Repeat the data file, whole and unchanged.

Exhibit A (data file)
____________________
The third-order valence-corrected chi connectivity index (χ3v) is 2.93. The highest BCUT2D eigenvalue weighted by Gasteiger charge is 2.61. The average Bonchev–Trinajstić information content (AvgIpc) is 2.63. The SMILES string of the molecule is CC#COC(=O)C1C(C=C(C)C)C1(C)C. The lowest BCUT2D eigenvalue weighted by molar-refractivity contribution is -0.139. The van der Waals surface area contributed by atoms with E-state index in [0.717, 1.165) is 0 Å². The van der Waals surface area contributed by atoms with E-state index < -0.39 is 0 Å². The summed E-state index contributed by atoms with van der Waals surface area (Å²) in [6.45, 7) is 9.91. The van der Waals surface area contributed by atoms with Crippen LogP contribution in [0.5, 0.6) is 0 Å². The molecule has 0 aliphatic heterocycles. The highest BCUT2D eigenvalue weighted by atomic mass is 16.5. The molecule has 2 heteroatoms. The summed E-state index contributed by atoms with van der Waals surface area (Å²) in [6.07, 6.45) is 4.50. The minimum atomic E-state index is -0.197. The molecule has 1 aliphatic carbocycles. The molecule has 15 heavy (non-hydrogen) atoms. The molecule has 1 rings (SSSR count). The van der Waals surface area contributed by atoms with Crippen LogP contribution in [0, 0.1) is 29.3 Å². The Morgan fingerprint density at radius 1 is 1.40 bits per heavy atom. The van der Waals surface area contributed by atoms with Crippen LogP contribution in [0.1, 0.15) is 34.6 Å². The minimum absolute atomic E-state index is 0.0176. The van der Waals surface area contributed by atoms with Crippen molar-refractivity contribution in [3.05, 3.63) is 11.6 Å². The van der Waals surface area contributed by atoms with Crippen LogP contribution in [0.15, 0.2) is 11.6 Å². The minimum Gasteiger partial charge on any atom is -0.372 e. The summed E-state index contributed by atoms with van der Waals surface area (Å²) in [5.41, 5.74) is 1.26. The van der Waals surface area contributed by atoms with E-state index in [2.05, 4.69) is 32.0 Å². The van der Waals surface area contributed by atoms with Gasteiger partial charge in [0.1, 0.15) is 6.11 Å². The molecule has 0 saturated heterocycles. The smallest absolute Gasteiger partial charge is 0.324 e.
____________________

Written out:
The third-order valence-corrected chi connectivity index (χ3v) is 2.93. The highest BCUT2D eigenvalue weighted by Gasteiger charge is 2.61. The average Bonchev–Trinajstić information content (AvgIpc) is 2.63. The SMILES string of the molecule is CC#COC(=O)C1C(C=C(C)C)C1(C)C. The lowest BCUT2D eigenvalue weighted by molar-refractivity contribution is -0.139. The van der Waals surface area contributed by atoms with E-state index in [0.717, 1.165) is 0 Å². The van der Waals surface area contributed by atoms with E-state index < -0.39 is 0 Å². The summed E-state index contributed by atoms with van der Waals surface area (Å²) in [6.45, 7) is 9.91. The van der Waals surface area contributed by atoms with Crippen LogP contribution in [0.5, 0.6) is 0 Å². The molecule has 0 aliphatic heterocycles. The highest BCUT2D eigenvalue weighted by atomic mass is 16.5. The molecule has 2 heteroatoms. The summed E-state index contributed by atoms with van der Waals surface area (Å²) in [6.07, 6.45) is 4.50. The minimum atomic E-state index is -0.197. The molecule has 1 aliphatic carbocycles. The molecule has 15 heavy (non-hydrogen) atoms. The molecule has 1 rings (SSSR count). The van der Waals surface area contributed by atoms with Crippen LogP contribution in [0, 0.1) is 29.3 Å². The Morgan fingerprint density at radius 1 is 1.40 bits per heavy atom. The van der Waals surface area contributed by atoms with Crippen LogP contribution in [0.1, 0.15) is 34.6 Å². The minimum absolute atomic E-state index is 0.0176. The van der Waals surface area contributed by atoms with Crippen molar-refractivity contribution in [3.05, 3.63) is 11.6 Å². The van der Waals surface area contributed by atoms with Crippen LogP contribution in [0.15, 0.2) is 11.6 Å². The minimum Gasteiger partial charge on any atom is -0.372 e. The summed E-state index contributed by atoms with van der Waals surface area (Å²) in [5.41, 5.74) is 1.26. The van der Waals surface area contributed by atoms with E-state index in [2.05, 4.69) is 32.0 Å². The van der Waals surface area contributed by atoms with Gasteiger partial charge in [0.1, 0.15) is 6.11 Å². The molecule has 0 saturated heterocycles. The smallest absolute Gasteiger partial charge is 0.324 e.